What is the difference between an oral surgeon and a dental surgeon?

Answered by Cody Janus

An oral surgeon and a dental surgeon are both professionals in the field of dentistry, but they have different areas of expertise and the types of procedures they perform. The main difference lies in the complexity and scope of the surgeries they are trained to perform.

1. Education and Training:
– Both oral surgeons and dental surgeons undergo four years of dental school to become dentists.
– After dental school, oral surgeons continue their education with an additional four to six years of surgical residency training in a hospital setting. This extensive training includes a focus on anesthesia, general surgery, and advanced surgical techniques.
– Dental surgeons, on the other hand, typically complete additional training through postgraduate programs or continuing education courses to enhance their skills in specific areas of dentistry.

2. Scope of Practice:
– Oral surgeons are specialized in performing complex surgical procedures involving the face, jaw, and oral cavity. They have the expertise to handle more complicated cases such as corrective jaw surgery, facial trauma reconstruction, dental implants, and removing impacted wisdom teeth.
– Dental surgeons, also known as general dentists, are trained to perform a wide range of dental procedures, including routine check-ups, fillings, root canals, and dental extractions. They may also offer some minor oral surgery procedures such as simple tooth extractions or biopsies.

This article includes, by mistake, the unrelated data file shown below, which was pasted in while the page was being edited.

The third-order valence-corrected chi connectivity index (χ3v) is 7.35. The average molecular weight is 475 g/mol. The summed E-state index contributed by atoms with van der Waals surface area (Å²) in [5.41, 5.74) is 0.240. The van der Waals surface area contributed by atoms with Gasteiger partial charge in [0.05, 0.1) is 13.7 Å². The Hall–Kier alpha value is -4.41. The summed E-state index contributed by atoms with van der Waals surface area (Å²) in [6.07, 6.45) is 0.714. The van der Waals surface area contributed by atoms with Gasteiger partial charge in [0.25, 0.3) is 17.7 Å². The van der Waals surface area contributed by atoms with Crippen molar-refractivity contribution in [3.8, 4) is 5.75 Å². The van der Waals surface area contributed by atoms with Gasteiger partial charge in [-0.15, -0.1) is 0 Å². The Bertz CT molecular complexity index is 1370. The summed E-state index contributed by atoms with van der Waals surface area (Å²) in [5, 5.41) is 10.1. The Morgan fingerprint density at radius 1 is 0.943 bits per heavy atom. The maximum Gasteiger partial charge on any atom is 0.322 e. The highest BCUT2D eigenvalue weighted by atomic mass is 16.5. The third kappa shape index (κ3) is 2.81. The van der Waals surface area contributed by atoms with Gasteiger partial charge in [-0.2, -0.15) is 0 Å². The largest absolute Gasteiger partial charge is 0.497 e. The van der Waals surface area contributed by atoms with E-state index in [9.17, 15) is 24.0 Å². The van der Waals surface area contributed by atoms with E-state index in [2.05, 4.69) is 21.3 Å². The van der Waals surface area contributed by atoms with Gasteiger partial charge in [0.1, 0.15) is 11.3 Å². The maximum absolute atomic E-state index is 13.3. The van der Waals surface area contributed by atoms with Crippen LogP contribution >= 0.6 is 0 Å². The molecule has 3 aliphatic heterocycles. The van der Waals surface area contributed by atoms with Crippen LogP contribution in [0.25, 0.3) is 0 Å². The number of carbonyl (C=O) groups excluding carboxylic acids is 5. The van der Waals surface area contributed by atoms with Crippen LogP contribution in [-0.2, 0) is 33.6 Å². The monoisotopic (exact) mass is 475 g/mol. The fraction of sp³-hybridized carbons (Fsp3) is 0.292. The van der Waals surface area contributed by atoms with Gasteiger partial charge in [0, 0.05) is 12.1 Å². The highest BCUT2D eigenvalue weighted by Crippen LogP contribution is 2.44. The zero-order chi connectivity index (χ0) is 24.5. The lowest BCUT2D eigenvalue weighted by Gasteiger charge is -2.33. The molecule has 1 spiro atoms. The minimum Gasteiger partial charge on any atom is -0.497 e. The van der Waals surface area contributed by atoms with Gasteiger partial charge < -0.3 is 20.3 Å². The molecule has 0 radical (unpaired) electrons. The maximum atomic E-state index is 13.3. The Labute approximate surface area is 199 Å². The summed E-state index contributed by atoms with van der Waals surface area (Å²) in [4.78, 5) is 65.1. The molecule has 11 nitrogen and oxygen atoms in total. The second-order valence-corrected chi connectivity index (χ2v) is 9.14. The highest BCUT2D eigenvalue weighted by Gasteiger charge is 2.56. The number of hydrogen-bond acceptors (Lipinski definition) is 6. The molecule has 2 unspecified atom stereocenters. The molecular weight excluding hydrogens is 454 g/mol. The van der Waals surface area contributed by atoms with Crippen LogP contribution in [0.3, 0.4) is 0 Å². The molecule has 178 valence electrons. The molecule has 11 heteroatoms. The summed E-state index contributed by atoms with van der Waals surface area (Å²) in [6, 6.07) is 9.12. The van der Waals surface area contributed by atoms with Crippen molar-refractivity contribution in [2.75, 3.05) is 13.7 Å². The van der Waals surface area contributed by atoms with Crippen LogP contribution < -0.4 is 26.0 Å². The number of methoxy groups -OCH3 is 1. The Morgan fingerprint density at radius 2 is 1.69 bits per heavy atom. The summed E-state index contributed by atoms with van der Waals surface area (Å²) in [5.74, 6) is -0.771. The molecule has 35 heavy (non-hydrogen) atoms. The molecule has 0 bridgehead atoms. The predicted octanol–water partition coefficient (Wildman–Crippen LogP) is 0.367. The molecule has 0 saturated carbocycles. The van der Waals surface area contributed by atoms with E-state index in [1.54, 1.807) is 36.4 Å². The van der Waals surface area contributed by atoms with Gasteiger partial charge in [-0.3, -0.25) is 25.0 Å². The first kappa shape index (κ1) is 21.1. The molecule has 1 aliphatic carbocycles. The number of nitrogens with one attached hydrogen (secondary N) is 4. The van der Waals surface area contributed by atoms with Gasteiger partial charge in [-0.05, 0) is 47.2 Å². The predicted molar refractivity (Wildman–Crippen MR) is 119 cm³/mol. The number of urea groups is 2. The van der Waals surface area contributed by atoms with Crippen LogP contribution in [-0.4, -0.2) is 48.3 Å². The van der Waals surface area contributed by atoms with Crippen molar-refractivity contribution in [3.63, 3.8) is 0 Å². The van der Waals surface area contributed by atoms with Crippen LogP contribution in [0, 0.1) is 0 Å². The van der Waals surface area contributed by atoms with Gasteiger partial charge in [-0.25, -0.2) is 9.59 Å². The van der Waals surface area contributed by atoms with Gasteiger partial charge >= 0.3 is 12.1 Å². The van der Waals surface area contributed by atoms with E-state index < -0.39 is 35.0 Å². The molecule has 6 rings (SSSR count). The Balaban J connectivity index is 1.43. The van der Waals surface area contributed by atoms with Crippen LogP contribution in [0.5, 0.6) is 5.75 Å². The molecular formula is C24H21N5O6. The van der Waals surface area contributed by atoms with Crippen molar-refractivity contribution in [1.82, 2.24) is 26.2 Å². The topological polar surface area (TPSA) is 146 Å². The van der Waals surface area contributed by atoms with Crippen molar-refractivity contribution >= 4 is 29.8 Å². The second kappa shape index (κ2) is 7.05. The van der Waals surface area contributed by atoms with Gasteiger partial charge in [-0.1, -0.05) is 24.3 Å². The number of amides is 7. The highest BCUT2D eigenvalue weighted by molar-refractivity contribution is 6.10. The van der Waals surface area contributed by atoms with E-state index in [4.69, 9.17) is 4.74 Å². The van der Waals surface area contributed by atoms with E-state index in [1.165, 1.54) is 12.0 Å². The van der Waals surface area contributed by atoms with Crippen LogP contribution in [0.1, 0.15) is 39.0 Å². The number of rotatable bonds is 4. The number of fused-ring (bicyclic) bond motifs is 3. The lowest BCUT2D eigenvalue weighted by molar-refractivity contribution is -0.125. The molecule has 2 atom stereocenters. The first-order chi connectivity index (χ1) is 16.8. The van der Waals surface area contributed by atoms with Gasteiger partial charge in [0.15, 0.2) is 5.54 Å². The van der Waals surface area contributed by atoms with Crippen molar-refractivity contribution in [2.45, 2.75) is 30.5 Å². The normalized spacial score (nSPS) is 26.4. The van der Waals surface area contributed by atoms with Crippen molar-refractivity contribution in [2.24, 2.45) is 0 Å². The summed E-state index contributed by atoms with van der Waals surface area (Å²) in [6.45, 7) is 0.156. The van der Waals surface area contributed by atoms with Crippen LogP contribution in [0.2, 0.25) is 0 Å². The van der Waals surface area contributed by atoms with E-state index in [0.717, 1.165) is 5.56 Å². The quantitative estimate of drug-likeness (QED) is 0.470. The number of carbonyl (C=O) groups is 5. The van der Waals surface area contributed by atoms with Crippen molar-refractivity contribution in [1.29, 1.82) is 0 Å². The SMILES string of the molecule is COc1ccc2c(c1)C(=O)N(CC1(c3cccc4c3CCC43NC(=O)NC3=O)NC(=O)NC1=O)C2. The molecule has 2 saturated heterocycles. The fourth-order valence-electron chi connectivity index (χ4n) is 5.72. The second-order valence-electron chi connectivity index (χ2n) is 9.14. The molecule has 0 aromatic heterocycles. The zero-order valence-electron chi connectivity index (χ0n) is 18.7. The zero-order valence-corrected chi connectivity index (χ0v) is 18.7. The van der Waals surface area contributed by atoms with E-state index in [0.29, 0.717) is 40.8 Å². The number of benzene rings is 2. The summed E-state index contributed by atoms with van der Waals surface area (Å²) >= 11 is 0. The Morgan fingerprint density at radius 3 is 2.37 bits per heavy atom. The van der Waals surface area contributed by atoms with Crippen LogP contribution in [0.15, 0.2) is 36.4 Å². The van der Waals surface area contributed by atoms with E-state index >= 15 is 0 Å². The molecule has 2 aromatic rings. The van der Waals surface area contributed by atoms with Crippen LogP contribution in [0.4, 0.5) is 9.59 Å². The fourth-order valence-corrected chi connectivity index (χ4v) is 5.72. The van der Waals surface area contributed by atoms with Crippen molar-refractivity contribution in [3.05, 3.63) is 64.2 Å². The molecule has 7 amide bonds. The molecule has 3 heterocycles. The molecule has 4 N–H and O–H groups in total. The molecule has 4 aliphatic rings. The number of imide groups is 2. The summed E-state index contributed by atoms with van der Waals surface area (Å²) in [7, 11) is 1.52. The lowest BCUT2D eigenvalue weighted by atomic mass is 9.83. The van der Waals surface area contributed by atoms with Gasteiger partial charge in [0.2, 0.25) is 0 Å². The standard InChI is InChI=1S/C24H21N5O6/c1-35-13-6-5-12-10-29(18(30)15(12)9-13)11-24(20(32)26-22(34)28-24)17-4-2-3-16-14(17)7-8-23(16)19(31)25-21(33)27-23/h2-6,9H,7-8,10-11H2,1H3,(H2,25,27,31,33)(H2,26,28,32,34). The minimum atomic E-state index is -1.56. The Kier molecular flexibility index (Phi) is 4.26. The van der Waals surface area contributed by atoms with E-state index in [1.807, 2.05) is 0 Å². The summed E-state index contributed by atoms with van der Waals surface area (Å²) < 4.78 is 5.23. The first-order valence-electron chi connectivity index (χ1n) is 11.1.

3. Anesthetic Options:
– Due to the nature of their surgeries, oral surgeons have more extensive training and experience in administering anesthesia. They are capable of providing various levels of sedation, including local anesthesia, nitrous oxide (laughing gas), intravenous sedation, and general anesthesia. This allows them to perform complex surgeries comfortably and safely for the patient.
– Dental surgeons typically have more limited options for anesthesia. They mainly use local anesthesia to numb the area being treated. However, they may also offer nitrous oxide sedation for patients who experience anxiety during dental procedures.

4. Referral and Collaboration:
– In cases where a dental surgeon encounters a complex or specialized surgical need, they will refer the patient to an oral surgeon. This ensures that the patient receives the best possible care from a specialist with the necessary expertise and equipment.
– Oral surgeons and dental surgeons often collaborate on cases that require both surgical and restorative dental procedures. For example, if a patient needs dental implants after jaw reconstruction surgery, the oral surgeon would perform the surgery, while the dental surgeon would handle the implant placement and subsequent restorations.

It’s important to note that the terms “oral surgeon” and “dental surgeon” are sometimes used interchangeably, and the specific titles and qualifications can vary between countries. However, the key distinction lies in the additional training and expertise that oral surgeons possess to handle more complex surgical cases.